He goes on like this for eight paragraphs before he comes to his benediction, imploring the Lord to come and inhabit this house, be shrouded in darkness no longer but to hear his people when they cry, even when they make mistakes, even when all seems lost, if they even stretch out their hands in the direction of his temple–hear, O God.

And this is amazing to me because in the Old Testament they didn’t yet have a new covenant; they had to go through priests and rituals and sacrifices over and over and the priest had to wear a bell in case he be struck dead in the presence of God and yet they were confident in their prayer, God dwell among us, God hear us. And yet even though we do have the new covenant and we don’t have the constraints of the Old Testament, the curtain was torn and the sacrifice completed, sometimes we still feel like God doesn’t hear. That he’s still so far away. That he is distant and unknowable and unreachable and unaffected and unimplorable. Right?

But this is amazing to me, because when I read Solomon’s prayer it gives me chills because God has fulfilled the promise, he has heard his people’s cry. He has been faithful and he has never let us go. He told Isaiah, “I have not spoken in secret, from somewhere in a land of darkness; I have not said to Jacob’s descendants, ‘Seek me in vain.’ I, the LORD, speak the truth; I declare what is right. Come, gather together, and draw near, you fugitives of the nations.” In Thessalonians Paul writes, “He who calls you is faithful; He will surely do it.”

This passage is amazing to me, because it shows how the promise has been fulfilled. Look back at your own life–can you see it? Maybe not yet–but you will.

And remember, this is Solomon praying this. I remember growing up in Sunday School, learning about the first three kings of Israel, right? Saul was bad, David was good, Solomon was wise but he had too many wives. Boom, I just summarized I Samuel through the first half of I Kings for you right there, right?

We do this, don’t we? Make these men into legends, epitomizing them as good or evil? But we forget that these aren’t just characters in a story meant to teach us a lesson. They were real people, living real lives and so their choices and actions are just the fleshing out of a complex consciousness as real and full as yours.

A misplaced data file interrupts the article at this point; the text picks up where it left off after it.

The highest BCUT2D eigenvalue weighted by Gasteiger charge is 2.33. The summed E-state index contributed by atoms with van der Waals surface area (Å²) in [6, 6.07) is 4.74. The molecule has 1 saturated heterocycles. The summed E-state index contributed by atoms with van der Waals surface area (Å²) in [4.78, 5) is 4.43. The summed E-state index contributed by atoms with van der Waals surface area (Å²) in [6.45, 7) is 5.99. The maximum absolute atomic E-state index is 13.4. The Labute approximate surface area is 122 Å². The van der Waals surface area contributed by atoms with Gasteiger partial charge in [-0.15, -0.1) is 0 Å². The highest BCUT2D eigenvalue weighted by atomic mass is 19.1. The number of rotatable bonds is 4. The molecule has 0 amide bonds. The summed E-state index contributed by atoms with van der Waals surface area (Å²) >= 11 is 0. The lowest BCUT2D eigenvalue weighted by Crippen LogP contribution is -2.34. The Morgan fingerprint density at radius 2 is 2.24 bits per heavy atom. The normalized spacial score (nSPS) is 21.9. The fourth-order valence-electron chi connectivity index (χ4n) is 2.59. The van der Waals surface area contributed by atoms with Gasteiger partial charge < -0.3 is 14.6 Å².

There was a study once that found that people tended to describe others in terms of absolutes. “He’s really attractive,” “She’s hilarious,” “He’s a jerk,” as if that characteristic were a constant feature of their personhood. But when they described themselves, they tended to speak in relative terms: “I’m having a bad day today,” or “It’s a good hair day.

I feel like we do this with the Bible, too. Like when we read the story of how Solomon’s brother Adonijah was setting himself up as king (1 Kings 1). A lot of times, this is painted as a deceitful power grab. And yeah, Adonijah was jumping the gun a little. But he was the oldest, and he had good reason to expect the throne. It’s partly on David for not sorting this out until, like, the day he was about to die. But you can see how this would happen, too. It’s not exactly a fun conversation. And Adonijah might’ve suspected, based on who he left off the guest list. But maybe he was just playing his cards wisely.

It’s the same with Solomon. He’s the epitome of following God…some of the time. And we say that so judgmentally, like, of course he should have followed God all the time with his whole heart. But how many of us can say the same?

For instance, look at the time he spent building the temple (7 years) versus his own palace (13 years). In fact, he paused the temple once the construction was completed and didn’t furnish it until he was done building his palace, oh, and one for his Egyptian wife he wasn’t supposed to take. It’s easy to look at that and be like, Solomon! What are you doing, man? Get your priorities straight! But how many of us find it easy to put God on hold, just for a little while? How much time are you spending on your palaces, and how much in the temple?

Once these actions are written down and crystallized into factual Biblical text, it’s easy to not think about the internal thought process behind them. Did Solomon care about the temple? Of course! 1 Kings 8 is full of this incredible passion and humility for God’s house, and an awe of who God is. But sometimes, he let his palaces get in the way of his passion for the temple.

How often do you do the same?

For my daughter: love well

Love well, little girl.
Life is hard
but it is also sweet.
Learn to turn the other cheek.
Patience makes you ocean-strong
so shake the earth
climb a mountain
break a wall
write a song
cross a sea
tell a story
for words
are
powerful.
Little girl, listen to mine.
Be kind.
I daresay you’ll find that by taking the time,
you’ll stick in their minds.
Love well,
and put others before yourself.